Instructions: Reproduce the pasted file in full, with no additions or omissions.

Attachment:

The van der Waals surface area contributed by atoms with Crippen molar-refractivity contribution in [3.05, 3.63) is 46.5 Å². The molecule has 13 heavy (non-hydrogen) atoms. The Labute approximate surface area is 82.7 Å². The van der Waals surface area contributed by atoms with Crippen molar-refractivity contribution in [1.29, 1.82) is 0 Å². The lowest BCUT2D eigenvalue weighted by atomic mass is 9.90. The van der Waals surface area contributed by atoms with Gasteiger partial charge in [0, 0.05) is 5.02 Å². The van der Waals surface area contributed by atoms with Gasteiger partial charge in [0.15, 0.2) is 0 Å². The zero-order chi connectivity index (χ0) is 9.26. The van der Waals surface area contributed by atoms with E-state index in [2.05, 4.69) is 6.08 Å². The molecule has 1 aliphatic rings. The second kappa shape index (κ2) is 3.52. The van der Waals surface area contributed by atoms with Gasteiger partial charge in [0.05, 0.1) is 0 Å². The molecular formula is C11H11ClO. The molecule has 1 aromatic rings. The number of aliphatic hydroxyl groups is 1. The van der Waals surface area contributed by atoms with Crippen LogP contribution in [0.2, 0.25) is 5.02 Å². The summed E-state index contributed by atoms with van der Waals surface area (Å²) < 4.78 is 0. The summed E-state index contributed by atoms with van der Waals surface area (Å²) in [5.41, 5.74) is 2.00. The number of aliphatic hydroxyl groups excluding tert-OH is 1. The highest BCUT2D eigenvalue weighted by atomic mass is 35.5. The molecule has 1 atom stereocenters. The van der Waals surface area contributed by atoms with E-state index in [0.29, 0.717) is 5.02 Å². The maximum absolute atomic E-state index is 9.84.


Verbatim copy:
The van der Waals surface area contributed by atoms with Crippen molar-refractivity contribution in [3.05, 3.63) is 46.5 Å². The molecule has 13 heavy (non-hydrogen) atoms. The Labute approximate surface area is 82.7 Å². The van der Waals surface area contributed by atoms with Crippen molar-refractivity contribution in [1.29, 1.82) is 0 Å². The lowest BCUT2D eigenvalue weighted by atomic mass is 9.90. The van der Waals surface area contributed by atoms with Gasteiger partial charge in [0, 0.05) is 5.02 Å². The van der Waals surface area contributed by atoms with Gasteiger partial charge in [0.15, 0.2) is 0 Å². The zero-order chi connectivity index (χ0) is 9.26. The van der Waals surface area contributed by atoms with E-state index in [2.05, 4.69) is 6.08 Å². The molecule has 1 aliphatic rings. The second kappa shape index (κ2) is 3.52. The van der Waals surface area contributed by atoms with Gasteiger partial charge in [0.05, 0.1) is 0 Å². The molecular formula is C11H11ClO. The molecule has 1 aromatic rings. The number of aliphatic hydroxyl groups is 1. The van der Waals surface area contributed by atoms with Crippen LogP contribution in [0.2, 0.25) is 5.02 Å². The summed E-state index contributed by atoms with van der Waals surface area (Å²) < 4.78 is 0. The summed E-state index contributed by atoms with van der Waals surface area (Å²) in [5.41, 5.74) is 2.00. The number of aliphatic hydroxyl groups excluding tert-OH is 1. The highest BCUT2D eigenvalue weighted by atomic mass is 35.5. The molecule has 1 atom stereocenters. The van der Waals surface area contributed by atoms with E-state index in [0.29, 0.717) is 5.02 Å². The maximum absolute atomic E-state index is 9.84.